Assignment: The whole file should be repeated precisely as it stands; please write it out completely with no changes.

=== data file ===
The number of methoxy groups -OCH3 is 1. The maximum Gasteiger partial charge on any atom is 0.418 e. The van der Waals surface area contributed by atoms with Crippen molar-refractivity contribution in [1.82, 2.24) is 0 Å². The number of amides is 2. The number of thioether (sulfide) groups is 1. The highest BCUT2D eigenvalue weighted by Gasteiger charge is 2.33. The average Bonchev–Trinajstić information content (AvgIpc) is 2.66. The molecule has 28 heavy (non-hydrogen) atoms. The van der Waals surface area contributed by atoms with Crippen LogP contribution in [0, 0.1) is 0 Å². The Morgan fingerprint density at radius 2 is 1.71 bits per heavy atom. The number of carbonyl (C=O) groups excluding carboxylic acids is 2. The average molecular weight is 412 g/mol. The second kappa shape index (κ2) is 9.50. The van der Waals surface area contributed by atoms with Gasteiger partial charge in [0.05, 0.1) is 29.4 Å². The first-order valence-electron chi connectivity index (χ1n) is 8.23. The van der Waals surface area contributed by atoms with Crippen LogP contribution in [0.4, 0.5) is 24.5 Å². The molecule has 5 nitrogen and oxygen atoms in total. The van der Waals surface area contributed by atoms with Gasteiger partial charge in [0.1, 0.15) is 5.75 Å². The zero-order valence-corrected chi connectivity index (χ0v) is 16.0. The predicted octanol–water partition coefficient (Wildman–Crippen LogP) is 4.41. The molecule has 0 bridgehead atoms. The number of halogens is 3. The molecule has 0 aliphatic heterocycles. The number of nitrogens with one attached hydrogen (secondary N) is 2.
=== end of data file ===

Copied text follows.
The number of methoxy groups -OCH3 is 1. The maximum Gasteiger partial charge on any atom is 0.418 e. The van der Waals surface area contributed by atoms with Crippen molar-refractivity contribution in [1.82, 2.24) is 0 Å². The number of amides is 2. The number of thioether (sulfide) groups is 1. The highest BCUT2D eigenvalue weighted by Gasteiger charge is 2.33. The average Bonchev–Trinajstić information content (AvgIpc) is 2.66. The molecule has 28 heavy (non-hydrogen) atoms. The van der Waals surface area contributed by atoms with Crippen LogP contribution in [0, 0.1) is 0 Å². The Morgan fingerprint density at radius 2 is 1.71 bits per heavy atom. The number of carbonyl (C=O) groups excluding carboxylic acids is 2. The average molecular weight is 412 g/mol. The second kappa shape index (κ2) is 9.50. The van der Waals surface area contributed by atoms with Gasteiger partial charge in [0.05, 0.1) is 29.4 Å². The first-order valence-electron chi connectivity index (χ1n) is 8.23. The van der Waals surface area contributed by atoms with Crippen LogP contribution in [0.4, 0.5) is 24.5 Å². The molecule has 5 nitrogen and oxygen atoms in total. The van der Waals surface area contributed by atoms with Gasteiger partial charge in [0.1, 0.15) is 5.75 Å². The zero-order valence-corrected chi connectivity index (χ0v) is 16.0. The predicted octanol–water partition coefficient (Wildman–Crippen LogP) is 4.41. The molecule has 0 bridgehead atoms. The number of halogens is 3. The molecule has 0 aliphatic heterocycles. The number of nitrogens with one attached hydrogen (secondary N) is 2.